# Proof for Goldbach's Conjecture with Fundamental theorem of Arithmetic [closed]

The Goldbach Conjecture states that "Every even integer greater than 2 can be written as the sum of two primes".

Fundamental theorem of Arithmetic states that "Every integer can be expressed in terms of powers of prime factors"

So, in order to prove the Goldbach Conjecture, couldn't we have used the fundamental theorem of arithmetic (Taking multiplication as repeated addition and power as repeated multiplication)?

For example, the number 24=11+13.

Taking 24=(2^3)*(3)=[(2+2)+(2+2)+(2+2)]+[(2+2)+(2+2)+(2+2)]+[(2+2)+(2+2)+(2+2)] Now if we could take one prime number out (since as per the fundamental theorem, we could take one prime number) and there is at least a probability of 1 to get another prime number to form a pair of prime numbers. [5,19],[11,13].

(It seems every even number N if split by a prime number A, the other part B need not be a prime number but there exists a prime number C which could add up A+C=N)

## closed as unclear what you're asking by Lord_Farin, Lord Shark the Unknown, Jean-Claude Arbaut, KReiser, CesareoJan 11 at 11:22

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• "in terms of" is a bit vague. $210=2\cdot 3\cdot 5\cdot 7$, but how does that help us find two primes that add up to $210$? – Thomas Andrews Apr 13 '17 at 22:46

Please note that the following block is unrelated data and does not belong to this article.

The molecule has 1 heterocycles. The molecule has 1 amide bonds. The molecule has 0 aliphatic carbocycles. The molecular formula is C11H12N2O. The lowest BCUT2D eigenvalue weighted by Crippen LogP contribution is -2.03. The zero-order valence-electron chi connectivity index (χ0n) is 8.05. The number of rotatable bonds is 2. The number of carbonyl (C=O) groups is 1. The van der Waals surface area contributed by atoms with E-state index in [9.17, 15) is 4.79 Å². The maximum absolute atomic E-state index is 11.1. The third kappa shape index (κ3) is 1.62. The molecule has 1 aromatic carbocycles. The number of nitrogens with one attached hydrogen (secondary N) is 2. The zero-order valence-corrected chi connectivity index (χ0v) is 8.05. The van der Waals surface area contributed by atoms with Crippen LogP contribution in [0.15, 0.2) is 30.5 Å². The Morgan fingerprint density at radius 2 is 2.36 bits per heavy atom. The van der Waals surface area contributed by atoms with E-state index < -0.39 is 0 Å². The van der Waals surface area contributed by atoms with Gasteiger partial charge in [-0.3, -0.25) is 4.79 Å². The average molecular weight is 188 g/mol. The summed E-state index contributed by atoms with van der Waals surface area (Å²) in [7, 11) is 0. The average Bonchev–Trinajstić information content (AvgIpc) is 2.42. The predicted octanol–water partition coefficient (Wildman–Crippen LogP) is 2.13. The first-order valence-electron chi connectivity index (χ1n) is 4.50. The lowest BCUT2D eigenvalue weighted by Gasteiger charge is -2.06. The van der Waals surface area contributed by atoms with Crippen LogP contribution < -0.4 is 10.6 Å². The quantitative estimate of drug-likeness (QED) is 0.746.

• Goldbach's conjecture would not be still open if such trivial approaches would lead to a proof. – Peter Apr 13 '17 at 23:08
• "Couldn't we have used...": other than by typing "goldbach $2003948561694$" on wolframalpha, how would your idea work in this instance? – user228113 Apr 13 '17 at 23:32

The Goldbach Conjecture states that every even number is the sum of two primes. There don't exist two primes that sum to give $123$, since $121$ and $125$ are both composite and the only way an odd number is the sum of two primes is if one of them is $\pm 2$.
So let's consider even numbers. Even numbers are of the form $2k$. If $k$ is prime, then yes we have $2k=k+k$. However, if $k$ is composite this stops producing the right kind of sum. $66=2\cdot 3\cdot 11=33+33$, but $33$ isn't prime. $66=7+59$, but there doesn't seem to be an obvious way to find that from the prime factorization alone.
• @usir0 I don't know what that means. But yes, $k+k=2k$ – Stella Biderman Apr 22 '17 at 15:22
• @usir0 1) You're wrong. If $f(x)=x$ and $g(x)=x$ and $h(x)=2x$ then $f+g=h$, 2) there's no meaningful difference between variables and polynomials, and 3) if we were to pretend that there's a difference, then I'd still be right because I'm talking about variables. – Stella Biderman Apr 22 '17 at 15:45